After high school, Sasai started to work as a salesman, selling medicine. “He was what we’d call a furiitā (part-timer) in Japan today,” says Kobayashi.
I ask Sasai how he views his life: “It was an existence of struggling in the mud, of inflicting wounds on myself again and again,” he replies in his weathered voice. “Today I can only say I am grateful for how life turned out.”
It is a gracious reply to a polite question. But Sasai was not born a saint, and perhaps that is what gives him his humanity. In fact, he has all the hallmarks of a maverick.
I see this side to him in a film clip from an earlier visit, when he gets hold of a wooden training sword and starts swinging wildly, in all directions, until he falls over, ending up a kimono-clad heap of laughter on the ground. Or, when we join him in prayer outside the lecture hall, and he all of a sudden starts some sort of cheer-leading, slogan-shouting thing, and all the Indians in hats gathered around him raise their fists in the air and shout back in unison — what exactly, I have no idea, but it sounds like a war cry. Or, when one of his disciples gets too excited and Sasai lashes out at him, in front of us all, “You need to learn how to use Buddha’s language properly!” addressing the poor man as omae, a rather rude form of “you” in Japanese.
Sasai has hundreds of thousands of disciples in India, where he started his missionary work in 1967. But that success did not come easily.
“India is not an easy land to live in, in one sense,” he says. “There are simple things you have to put up with, such as the food: chapati, day in and day out — chapati and dal (a stew of lentils or peas, etc.). But that is a small sacrifice. Most of all I have suffered because of my naivete. Men like me get taken advantage of, sometimes even by people they trust. I’ve lost count of how many times I’ve been fooled.”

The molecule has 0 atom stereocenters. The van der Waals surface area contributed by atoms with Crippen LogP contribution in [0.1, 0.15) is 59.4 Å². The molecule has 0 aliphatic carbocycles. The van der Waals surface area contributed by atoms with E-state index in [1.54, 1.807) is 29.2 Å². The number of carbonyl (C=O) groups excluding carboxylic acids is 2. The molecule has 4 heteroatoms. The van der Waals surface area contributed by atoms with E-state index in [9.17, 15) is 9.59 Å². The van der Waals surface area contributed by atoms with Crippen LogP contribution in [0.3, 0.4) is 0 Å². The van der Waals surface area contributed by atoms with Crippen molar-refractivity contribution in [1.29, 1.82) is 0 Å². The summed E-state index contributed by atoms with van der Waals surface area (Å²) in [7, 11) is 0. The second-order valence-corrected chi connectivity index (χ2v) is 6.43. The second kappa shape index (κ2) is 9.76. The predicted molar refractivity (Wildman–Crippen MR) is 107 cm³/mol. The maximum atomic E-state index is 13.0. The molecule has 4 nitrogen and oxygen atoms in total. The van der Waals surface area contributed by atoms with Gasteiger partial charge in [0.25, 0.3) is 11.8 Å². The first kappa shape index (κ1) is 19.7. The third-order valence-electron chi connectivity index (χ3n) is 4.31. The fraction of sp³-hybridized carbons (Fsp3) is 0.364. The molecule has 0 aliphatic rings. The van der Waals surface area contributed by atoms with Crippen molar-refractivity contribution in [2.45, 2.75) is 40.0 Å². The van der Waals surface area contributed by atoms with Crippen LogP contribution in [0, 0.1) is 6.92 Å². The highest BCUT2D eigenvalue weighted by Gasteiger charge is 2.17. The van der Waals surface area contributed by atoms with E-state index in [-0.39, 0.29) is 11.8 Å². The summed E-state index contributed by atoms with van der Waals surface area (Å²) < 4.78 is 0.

Still, there is no bitterness in his voice as he continues: “But who can blame these people? They think completely differently about these things. They even laugh when they themselves are fooled.”
If Sasai has felt betrayed, there is also room in his heart for sympathy.
“This is a people that cannot live without religion,” he says. “Good religion or bad, they must have it! India is the land of religion. And I think one reason may be that they were not isolated in an island nation like us Japanese, but were exposed to all kinds of influences on a dynamic continent. That’s probably why they listen to and respect us monks, and I love that.”
But in spite of this openness, there are also conservative forces at play in India, and the odds against Buddhism breaking the caste system seem formidable. If the original teachings of Buddhism are really more about political reform than religion, as some argue, serious conflict may be brewing.
The Buddha himself is said to have been opposed to the caste system, and there is good evidence that in the third century, Emperor Ashoka followed in his footsteps. Ashoka, regarded as one of the greatest of India’s rulers, united the country under Buddhist edicts.
“Ashoka was anti-Brahmin and anti-Hindu,” according to Richard Gombrich, emeritus professor of Sanskrit at the University of Oxford, referring to the traditional caste of clerics and teachers. “This is why Indian school books never mention his opposition to the caste system and to blood sacrifices. They are, quite correctly, considered to be antithetical to Hinduism. So the Brahmins, very cleverly, totally forgot him and totally buried him.”